Tribalism: The Unknown Enemy We Live With
More often than not, people perceive corruption or graft as the main problem bedevilling the developing world in recent times. This perception is not far from right as the looting of public purse is a common phenomenon. However, there is another unknown enemy living in our own backyards.
Tribalism has resided with us as a country since time immemorial. Reminiscing about the colonial era in ancient times, it feels pathetic, but the verity still remains that ‘the whites were not so wrong’ after all. This is not to denigrate blacks or extol the white supremacists for subjecting our forefathers to excruciating experiences and unwarranted disrepute.
If nothing at all, colonialism was supposed to teach us to be united for a common purpose, especially in the face of the sacrifices our ancestors made to secure independence.
Nevertheless, what is noticeable currently is directly antithetical to what was to become of us. Tribalism has grown deeply into us to the extent that an African even ranks him/herself higher as compared to his/her fellow African in a way or the other. In our part of the world, the attitude of ‘my tribe is better than yours’ has sat with us for long. Sowing seeds of discord among ourselves has become the order of the day. It is very sad to note that years after the end of white supremacy and colonialism, we are still revisiting the same historical epoch that we wish to be erased from history.
Unarguably, it’s very surprising how people still think that the fact that they are identified with a particular tribe proves they’re better than other people with different tribal backgrounds in the same country. It’s the 21st century, yet such primitive way of thinking seems to be prevalent in the country.
The issue of tribalism is egregious to the extent that we have shamelessly allowed negative stereotypes concerning different ethnic groups to prevail in our dear country. This is totally unfair as an over-generalized belief about a particular category of people is normally misleading and gives a wrong impression about a particular group of people. For the average Ghanaian, it is no news to hear people unfairly criticizing Ewes. Ewes are normally being tagged as being evil and mischievous for no fault of theirs. Their only fault perhaps was to be born Ewes; an innate situation over which they have no control.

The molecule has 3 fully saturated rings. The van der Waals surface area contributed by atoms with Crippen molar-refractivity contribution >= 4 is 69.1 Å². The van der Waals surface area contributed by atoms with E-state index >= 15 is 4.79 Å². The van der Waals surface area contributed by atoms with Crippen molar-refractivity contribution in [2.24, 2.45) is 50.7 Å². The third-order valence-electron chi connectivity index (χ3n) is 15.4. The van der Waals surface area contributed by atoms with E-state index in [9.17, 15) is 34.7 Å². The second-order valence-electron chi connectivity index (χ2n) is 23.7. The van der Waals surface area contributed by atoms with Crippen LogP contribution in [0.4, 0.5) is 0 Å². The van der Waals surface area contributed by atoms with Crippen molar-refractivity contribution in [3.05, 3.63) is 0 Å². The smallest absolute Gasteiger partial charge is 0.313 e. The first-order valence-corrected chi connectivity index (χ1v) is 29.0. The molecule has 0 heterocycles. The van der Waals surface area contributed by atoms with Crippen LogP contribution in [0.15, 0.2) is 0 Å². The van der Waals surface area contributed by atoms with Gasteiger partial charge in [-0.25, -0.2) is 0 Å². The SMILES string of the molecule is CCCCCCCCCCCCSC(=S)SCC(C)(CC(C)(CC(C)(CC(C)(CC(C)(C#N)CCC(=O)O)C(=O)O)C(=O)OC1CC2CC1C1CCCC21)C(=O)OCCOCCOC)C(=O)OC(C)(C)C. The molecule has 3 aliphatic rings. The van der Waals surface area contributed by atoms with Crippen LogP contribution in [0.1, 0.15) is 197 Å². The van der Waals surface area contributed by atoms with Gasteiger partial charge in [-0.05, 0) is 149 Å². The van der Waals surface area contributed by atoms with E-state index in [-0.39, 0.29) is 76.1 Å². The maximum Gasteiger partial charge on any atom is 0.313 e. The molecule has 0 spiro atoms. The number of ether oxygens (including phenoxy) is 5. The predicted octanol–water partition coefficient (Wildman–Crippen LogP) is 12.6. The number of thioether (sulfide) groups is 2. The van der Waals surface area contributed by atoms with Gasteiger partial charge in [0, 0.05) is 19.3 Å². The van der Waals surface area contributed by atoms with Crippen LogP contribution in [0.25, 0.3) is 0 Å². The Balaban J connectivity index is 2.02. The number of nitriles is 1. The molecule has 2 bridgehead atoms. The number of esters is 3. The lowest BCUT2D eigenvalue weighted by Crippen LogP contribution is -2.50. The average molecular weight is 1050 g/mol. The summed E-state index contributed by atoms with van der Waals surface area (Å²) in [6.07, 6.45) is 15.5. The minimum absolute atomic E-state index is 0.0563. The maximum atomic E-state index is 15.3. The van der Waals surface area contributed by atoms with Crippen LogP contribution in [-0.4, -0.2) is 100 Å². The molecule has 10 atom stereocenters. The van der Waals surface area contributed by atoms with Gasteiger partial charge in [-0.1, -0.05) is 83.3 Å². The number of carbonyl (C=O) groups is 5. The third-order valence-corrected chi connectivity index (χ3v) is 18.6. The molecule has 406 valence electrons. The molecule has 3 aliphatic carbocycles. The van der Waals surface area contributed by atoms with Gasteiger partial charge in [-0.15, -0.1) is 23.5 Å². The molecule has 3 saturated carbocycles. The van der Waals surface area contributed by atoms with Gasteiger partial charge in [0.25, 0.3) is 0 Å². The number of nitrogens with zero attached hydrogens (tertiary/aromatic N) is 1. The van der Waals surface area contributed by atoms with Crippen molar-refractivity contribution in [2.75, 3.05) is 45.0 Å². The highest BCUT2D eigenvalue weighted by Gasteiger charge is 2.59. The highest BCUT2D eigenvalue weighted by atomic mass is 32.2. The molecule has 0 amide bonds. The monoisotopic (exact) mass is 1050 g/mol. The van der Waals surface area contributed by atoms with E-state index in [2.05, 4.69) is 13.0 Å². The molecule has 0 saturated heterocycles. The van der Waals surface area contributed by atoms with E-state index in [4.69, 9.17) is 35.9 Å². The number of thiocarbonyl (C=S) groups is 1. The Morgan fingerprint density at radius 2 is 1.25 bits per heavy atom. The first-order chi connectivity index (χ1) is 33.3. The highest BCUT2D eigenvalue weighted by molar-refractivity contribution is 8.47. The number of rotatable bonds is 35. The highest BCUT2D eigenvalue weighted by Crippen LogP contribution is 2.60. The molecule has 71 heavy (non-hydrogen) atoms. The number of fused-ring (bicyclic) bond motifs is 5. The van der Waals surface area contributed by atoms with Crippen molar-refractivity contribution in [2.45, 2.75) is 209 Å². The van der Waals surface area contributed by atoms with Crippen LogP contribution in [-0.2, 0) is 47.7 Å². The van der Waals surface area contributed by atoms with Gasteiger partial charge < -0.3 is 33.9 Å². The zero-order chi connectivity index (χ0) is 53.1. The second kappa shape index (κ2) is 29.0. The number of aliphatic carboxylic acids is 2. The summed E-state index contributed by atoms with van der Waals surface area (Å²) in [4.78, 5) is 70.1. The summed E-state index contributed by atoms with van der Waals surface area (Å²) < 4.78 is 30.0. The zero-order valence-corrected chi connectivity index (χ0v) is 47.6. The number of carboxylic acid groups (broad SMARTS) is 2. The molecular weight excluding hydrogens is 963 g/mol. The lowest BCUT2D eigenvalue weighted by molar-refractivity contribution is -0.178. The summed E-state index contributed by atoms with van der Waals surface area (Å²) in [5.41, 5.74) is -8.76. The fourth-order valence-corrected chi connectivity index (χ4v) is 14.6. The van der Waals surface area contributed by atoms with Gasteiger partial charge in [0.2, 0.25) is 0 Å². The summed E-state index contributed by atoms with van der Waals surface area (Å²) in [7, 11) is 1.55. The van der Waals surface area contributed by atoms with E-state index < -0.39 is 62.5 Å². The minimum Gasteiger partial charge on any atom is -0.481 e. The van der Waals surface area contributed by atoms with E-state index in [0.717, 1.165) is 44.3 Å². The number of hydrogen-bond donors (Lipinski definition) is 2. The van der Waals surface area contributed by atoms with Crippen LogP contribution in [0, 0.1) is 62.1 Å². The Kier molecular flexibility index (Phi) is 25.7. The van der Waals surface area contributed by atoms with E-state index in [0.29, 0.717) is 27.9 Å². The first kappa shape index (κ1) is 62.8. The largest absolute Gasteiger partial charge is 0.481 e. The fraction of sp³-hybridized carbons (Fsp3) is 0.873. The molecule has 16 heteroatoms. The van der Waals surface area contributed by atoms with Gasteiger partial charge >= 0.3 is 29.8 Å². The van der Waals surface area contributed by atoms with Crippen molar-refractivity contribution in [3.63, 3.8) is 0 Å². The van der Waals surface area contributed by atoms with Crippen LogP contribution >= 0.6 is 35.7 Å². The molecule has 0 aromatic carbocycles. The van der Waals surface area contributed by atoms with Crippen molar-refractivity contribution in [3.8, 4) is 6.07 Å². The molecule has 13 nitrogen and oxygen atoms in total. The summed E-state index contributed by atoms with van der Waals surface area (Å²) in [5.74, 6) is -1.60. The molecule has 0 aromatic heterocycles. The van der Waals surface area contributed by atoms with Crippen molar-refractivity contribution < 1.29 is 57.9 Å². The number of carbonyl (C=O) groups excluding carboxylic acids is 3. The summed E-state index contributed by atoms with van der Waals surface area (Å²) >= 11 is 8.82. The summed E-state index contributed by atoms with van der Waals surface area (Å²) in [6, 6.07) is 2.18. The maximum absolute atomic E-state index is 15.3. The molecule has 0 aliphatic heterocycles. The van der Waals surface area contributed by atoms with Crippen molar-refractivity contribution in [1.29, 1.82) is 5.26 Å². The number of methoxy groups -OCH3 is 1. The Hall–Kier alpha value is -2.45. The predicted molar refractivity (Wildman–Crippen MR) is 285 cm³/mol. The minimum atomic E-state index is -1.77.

This extremely repugnant situation is not solely limited to Ewes, as Fantes are being tagged with sloth whereas the Northerners are stereotyped with issues of personal hygiene. In the same vein, Ashantis are also being touted as proud, arrogant and selfish. This unfair share of criticisms goes on and on as each tribal group is identified with some sort of negative characteristic. The funny thing is that, in this fight for tribal supremacy, each person’s tribe is more superior than the other, only in the presence of one’s own people. In the end, we have a pointless zero sum game where one group’s loss ultimately becomes the gain of another group.
Tribalism has perfused into all disciplines in our lives to the level that it renders our nation retrogressive. Marriages have been ended, people have lost their jobs and others have been denied life changing opportunities, all in the name of tribalism and ethnocentrism.
The case is no distinct in the political milieu as the canker of tribalism has plagued the body of politics in the nation since our day of autonomy. One can make mention of the likes of the separatist National Liberation Movement, Northern People’s Party, Anlo Youth Organization etc. that were all formed along tribal lines. Senseless ethnocentrism in Ghanaian politics has been a common phenomenon.
From the foregoing, it can be convincingly said that tribalism is not different from racism and can therefore be viewed as racism at a local level. It is very regrettable to observe that in our quest for saliency, we have forgotten our past and rendered the struggles of our ancestors useless, as their sacrifices have failed to quench the fire of division amongst us. We now live in a society where people would try as much as possible to avoid discussing their ethnic identity just to gain favours or avoid being uncomfortable. Unbelievable as it may seem, people even go to the extreme extent of lying about their tribal connections, just to steer clear of ignominy.
The disturbing nature of tribalism in our dear country is alienating us at a rate much faster than what we think. We must therefore make attempts to confront the dark elements of tribalism before it sparks up an unending war that would haunt us for generations. The solution to this problem is not farfetched as we are the only ones that can free ourselves from the chains of tribalism and ethnocentrism.
By: Samuel Odoom
Edited by: Kwabena Asare Baffour